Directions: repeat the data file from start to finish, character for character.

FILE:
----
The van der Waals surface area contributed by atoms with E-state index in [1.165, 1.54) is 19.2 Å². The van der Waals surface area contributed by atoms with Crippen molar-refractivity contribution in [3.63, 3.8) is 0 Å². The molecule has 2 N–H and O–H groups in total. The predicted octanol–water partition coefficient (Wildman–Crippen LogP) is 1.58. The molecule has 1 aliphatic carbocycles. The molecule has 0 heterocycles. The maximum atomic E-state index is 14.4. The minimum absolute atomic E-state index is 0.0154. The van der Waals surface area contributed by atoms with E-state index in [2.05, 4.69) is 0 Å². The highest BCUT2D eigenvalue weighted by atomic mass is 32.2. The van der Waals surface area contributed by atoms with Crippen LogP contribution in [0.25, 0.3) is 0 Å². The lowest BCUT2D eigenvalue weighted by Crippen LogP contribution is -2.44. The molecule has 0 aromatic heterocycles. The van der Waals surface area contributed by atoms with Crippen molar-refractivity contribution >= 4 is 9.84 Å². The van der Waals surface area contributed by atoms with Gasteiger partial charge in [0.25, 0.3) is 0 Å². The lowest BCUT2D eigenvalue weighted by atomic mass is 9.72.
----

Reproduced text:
The van der Waals surface area contributed by atoms with E-state index in [1.165, 1.54) is 19.2 Å². The van der Waals surface area contributed by atoms with Crippen molar-refractivity contribution in [3.63, 3.8) is 0 Å². The molecule has 2 N–H and O–H groups in total. The predicted octanol–water partition coefficient (Wildman–Crippen LogP) is 1.58. The molecule has 1 aliphatic carbocycles. The molecule has 0 heterocycles. The maximum atomic E-state index is 14.4. The minimum absolute atomic E-state index is 0.0154. The van der Waals surface area contributed by atoms with E-state index in [2.05, 4.69) is 0 Å². The highest BCUT2D eigenvalue weighted by atomic mass is 32.2. The van der Waals surface area contributed by atoms with Crippen LogP contribution in [0.25, 0.3) is 0 Å². The lowest BCUT2D eigenvalue weighted by Crippen LogP contribution is -2.44. The molecule has 0 aromatic heterocycles. The van der Waals surface area contributed by atoms with Crippen molar-refractivity contribution >= 4 is 9.84 Å². The van der Waals surface area contributed by atoms with Gasteiger partial charge in [0.25, 0.3) is 0 Å². The lowest BCUT2D eigenvalue weighted by atomic mass is 9.72.